'Suffice' is not the appropriate bar. The new 'terrorism' needs to be able to justify a new state of permanent war and thus global jurisdiction for the whims of the US.
posted by pompomtom at 7:20 PM on December 4, 2013 [2 favorites]

The Supreme Court held that the detainees were protected under Geneva Convention Common Article III. The significance of that holding was that they had to be given habeas rights, which they were. Habeas hearings began immediately thereafter and continued under Obama.
posted by jpe at 8:32 PM on December 4, 2013 [2 favorites]

jpe : I always enjoy reading more on this subject. Do you have any links?
posted by the man of twists and turns at 8:53 PM on December 4, 2013

Not to mention that we have a web of international human rights instruments like the ICCPR that bar states from placing anyone, no matter what they may be accused of doing, outside of the protection of the law. Even franc tireurs can't be summarily executed, at least not legally.
posted by 1adam12 at 8:57 PM on December 4, 2013

Human rights only apply to humans, come on people!
posted by blue_beetle at 9:07 PM on December 4, 2013

Thanks for posting this. Before I left academia I was in the very early stages of develop a project on piracy and its influence on ideas of the nation after the American Revolution and into the nineteenth century (hence); it weighed heavily on some of this material. If anyone's interested I can dig up the bibliography. It came out of some earlier stuff I wrote on outlawry and banditry in the wake of the American war on Mexico and how the identification of the bandit as such played a role in translating Mexican land into American.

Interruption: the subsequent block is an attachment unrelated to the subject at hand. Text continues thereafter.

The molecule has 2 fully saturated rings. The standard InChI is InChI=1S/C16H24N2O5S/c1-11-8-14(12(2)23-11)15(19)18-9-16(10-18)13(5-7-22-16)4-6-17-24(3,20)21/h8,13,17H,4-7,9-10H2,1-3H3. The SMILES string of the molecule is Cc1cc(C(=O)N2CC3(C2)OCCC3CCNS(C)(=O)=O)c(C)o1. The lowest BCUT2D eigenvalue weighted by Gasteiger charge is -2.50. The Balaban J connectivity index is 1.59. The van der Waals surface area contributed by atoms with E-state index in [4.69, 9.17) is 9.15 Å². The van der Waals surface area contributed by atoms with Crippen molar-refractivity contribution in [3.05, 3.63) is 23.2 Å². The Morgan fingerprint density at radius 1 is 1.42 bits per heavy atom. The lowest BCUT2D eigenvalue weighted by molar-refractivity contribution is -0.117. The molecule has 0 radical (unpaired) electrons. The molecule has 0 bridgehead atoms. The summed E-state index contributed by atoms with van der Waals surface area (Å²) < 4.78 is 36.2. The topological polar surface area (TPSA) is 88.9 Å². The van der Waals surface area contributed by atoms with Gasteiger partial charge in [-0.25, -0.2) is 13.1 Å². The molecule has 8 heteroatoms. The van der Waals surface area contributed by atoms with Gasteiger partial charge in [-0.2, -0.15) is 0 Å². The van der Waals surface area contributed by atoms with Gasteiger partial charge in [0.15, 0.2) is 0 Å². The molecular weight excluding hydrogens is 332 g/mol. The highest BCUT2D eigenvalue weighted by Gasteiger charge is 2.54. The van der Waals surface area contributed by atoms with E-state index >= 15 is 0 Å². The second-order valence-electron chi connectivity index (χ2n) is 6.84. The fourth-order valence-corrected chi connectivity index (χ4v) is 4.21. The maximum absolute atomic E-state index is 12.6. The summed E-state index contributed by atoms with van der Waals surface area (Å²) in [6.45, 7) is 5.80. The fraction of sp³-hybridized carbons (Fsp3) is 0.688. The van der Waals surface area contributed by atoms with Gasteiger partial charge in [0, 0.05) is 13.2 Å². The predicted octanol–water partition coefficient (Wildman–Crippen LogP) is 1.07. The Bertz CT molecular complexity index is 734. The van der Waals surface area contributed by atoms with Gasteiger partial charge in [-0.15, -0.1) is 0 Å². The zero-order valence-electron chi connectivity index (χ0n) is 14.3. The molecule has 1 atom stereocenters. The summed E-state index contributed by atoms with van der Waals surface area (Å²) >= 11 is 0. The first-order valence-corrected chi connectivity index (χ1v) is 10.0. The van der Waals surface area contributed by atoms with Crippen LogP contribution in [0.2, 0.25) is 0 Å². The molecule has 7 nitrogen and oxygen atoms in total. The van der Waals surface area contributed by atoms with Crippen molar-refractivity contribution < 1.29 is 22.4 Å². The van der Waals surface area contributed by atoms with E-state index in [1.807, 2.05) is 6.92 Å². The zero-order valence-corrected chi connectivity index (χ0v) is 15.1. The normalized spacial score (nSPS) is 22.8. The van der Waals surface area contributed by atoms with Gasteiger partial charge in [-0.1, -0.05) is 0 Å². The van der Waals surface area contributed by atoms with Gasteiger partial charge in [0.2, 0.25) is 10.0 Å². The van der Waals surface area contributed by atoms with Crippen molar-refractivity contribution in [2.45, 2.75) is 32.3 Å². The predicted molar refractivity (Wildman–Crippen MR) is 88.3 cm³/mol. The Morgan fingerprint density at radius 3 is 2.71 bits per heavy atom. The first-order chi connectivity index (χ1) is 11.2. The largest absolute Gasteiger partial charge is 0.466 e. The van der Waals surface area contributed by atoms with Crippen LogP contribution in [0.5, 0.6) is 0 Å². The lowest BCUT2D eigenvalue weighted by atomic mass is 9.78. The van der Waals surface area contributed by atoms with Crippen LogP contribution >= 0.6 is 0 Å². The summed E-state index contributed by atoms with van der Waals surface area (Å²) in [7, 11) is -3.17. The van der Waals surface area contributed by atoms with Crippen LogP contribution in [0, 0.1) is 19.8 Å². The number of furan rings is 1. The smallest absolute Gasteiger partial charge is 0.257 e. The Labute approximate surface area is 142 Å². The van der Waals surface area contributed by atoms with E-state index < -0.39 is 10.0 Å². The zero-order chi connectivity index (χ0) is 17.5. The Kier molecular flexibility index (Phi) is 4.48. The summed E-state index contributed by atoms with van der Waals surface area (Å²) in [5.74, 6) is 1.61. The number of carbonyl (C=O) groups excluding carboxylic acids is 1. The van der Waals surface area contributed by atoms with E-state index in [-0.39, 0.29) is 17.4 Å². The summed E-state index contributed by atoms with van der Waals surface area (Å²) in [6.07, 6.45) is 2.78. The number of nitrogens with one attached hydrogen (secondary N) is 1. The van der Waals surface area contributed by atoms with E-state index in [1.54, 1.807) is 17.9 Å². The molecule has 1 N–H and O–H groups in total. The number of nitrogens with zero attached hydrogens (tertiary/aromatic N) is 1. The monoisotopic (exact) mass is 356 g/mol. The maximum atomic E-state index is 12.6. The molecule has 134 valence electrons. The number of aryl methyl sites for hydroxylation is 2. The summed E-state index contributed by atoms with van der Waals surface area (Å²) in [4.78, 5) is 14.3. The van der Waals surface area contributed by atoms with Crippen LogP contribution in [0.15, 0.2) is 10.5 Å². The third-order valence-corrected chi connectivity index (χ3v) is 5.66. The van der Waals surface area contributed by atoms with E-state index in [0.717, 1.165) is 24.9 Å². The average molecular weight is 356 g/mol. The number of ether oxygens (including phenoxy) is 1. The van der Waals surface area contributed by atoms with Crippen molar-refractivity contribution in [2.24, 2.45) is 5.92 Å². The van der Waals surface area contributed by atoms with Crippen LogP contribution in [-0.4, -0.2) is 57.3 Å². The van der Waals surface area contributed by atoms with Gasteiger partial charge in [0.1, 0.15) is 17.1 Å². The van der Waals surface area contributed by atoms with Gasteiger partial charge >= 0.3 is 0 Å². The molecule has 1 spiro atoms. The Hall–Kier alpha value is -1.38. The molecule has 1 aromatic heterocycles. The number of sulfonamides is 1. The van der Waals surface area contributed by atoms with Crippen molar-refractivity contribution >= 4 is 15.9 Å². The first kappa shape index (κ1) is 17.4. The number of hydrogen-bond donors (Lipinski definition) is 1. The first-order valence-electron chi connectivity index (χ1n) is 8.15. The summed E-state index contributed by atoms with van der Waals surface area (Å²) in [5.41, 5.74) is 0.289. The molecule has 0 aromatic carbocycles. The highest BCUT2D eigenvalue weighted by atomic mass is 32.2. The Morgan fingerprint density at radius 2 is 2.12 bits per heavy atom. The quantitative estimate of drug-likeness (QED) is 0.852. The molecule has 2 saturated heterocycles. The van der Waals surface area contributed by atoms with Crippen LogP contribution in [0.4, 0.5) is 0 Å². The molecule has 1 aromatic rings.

posted by synecdoche at 9:41 PM on December 4, 2013 [1 favorite]

I can recommend Jess Bravin's "Terror Courts" to anyone who wants a gripping and well-researched account of the inception of the Guantanamo bay tribunals.
posted by anewnadir at 10:32 PM on December 4, 2013

It's really vital that we treat terrorism as a standard criminal matter, and not something special. We need trials of terrorists for the same reason we've always needed trials for everything - to make sure we actually have the right guys. We haven't exactly been amazing about figuring that out so far. And they need to be regular trials, not secret military tribunals or whatever, because otherwise they'll inevitably be misused to dispose of political opponents, malcontents, undesirables, etc. if not in the US than elsewhere. Even the US would probably love to do that to insurgents, which aren't necessarily terrorists.